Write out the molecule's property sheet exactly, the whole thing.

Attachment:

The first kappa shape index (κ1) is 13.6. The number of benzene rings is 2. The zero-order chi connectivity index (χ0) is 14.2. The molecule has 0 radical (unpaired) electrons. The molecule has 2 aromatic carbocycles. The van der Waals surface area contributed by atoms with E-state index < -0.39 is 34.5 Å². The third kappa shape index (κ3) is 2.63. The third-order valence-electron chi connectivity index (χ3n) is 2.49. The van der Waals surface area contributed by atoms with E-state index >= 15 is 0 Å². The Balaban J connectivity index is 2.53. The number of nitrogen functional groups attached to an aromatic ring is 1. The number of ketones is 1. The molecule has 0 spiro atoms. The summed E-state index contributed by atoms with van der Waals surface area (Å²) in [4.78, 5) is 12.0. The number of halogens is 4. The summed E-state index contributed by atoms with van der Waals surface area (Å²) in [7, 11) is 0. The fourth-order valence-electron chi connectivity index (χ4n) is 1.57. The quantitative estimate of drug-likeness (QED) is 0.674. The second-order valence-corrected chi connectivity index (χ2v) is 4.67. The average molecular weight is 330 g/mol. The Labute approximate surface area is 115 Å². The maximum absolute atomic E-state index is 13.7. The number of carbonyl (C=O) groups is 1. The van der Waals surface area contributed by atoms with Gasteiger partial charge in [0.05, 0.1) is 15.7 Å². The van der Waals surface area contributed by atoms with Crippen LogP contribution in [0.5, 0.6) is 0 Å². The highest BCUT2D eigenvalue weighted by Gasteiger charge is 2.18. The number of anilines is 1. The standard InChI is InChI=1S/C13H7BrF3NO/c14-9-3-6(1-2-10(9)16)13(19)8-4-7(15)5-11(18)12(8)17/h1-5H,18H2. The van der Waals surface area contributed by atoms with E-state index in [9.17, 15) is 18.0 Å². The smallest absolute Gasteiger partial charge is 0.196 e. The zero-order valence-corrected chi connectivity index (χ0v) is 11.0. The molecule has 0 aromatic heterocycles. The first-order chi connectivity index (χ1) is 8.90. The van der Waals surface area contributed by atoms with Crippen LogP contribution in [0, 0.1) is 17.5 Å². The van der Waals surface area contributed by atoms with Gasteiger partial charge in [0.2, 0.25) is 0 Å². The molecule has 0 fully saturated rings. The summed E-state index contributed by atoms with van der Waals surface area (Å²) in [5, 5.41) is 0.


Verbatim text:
The first kappa shape index (κ1) is 13.6. The number of benzene rings is 2. The zero-order chi connectivity index (χ0) is 14.2. The molecule has 0 radical (unpaired) electrons. The molecule has 2 aromatic carbocycles. The van der Waals surface area contributed by atoms with E-state index < -0.39 is 34.5 Å². The third kappa shape index (κ3) is 2.63. The third-order valence-electron chi connectivity index (χ3n) is 2.49. The van der Waals surface area contributed by atoms with E-state index >= 15 is 0 Å². The Balaban J connectivity index is 2.53. The number of nitrogen functional groups attached to an aromatic ring is 1. The number of ketones is 1. The molecule has 0 spiro atoms. The summed E-state index contributed by atoms with van der Waals surface area (Å²) in [4.78, 5) is 12.0. The number of halogens is 4. The summed E-state index contributed by atoms with van der Waals surface area (Å²) in [7, 11) is 0. The fourth-order valence-electron chi connectivity index (χ4n) is 1.57. The quantitative estimate of drug-likeness (QED) is 0.674. The second-order valence-corrected chi connectivity index (χ2v) is 4.67. The average molecular weight is 330 g/mol. The Labute approximate surface area is 115 Å². The maximum absolute atomic E-state index is 13.7. The number of carbonyl (C=O) groups is 1. The van der Waals surface area contributed by atoms with Gasteiger partial charge in [0.05, 0.1) is 15.7 Å². The van der Waals surface area contributed by atoms with Crippen LogP contribution in [0.5, 0.6) is 0 Å². The highest BCUT2D eigenvalue weighted by Gasteiger charge is 2.18. The number of anilines is 1. The standard InChI is InChI=1S/C13H7BrF3NO/c14-9-3-6(1-2-10(9)16)13(19)8-4-7(15)5-11(18)12(8)17/h1-5H,18H2. The van der Waals surface area contributed by atoms with E-state index in [9.17, 15) is 18.0 Å². The smallest absolute Gasteiger partial charge is 0.196 e. The zero-order valence-corrected chi connectivity index (χ0v) is 11.0. The molecule has 0 aromatic heterocycles. The first-order chi connectivity index (χ1) is 8.90. The van der Waals surface area contributed by atoms with Crippen LogP contribution in [0, 0.1) is 17.5 Å². The van der Waals surface area contributed by atoms with Gasteiger partial charge in [0.2, 0.25) is 0 Å². The molecule has 0 fully saturated rings. The summed E-state index contributed by atoms with van der Waals surface area (Å²) in [5, 5.41) is 0.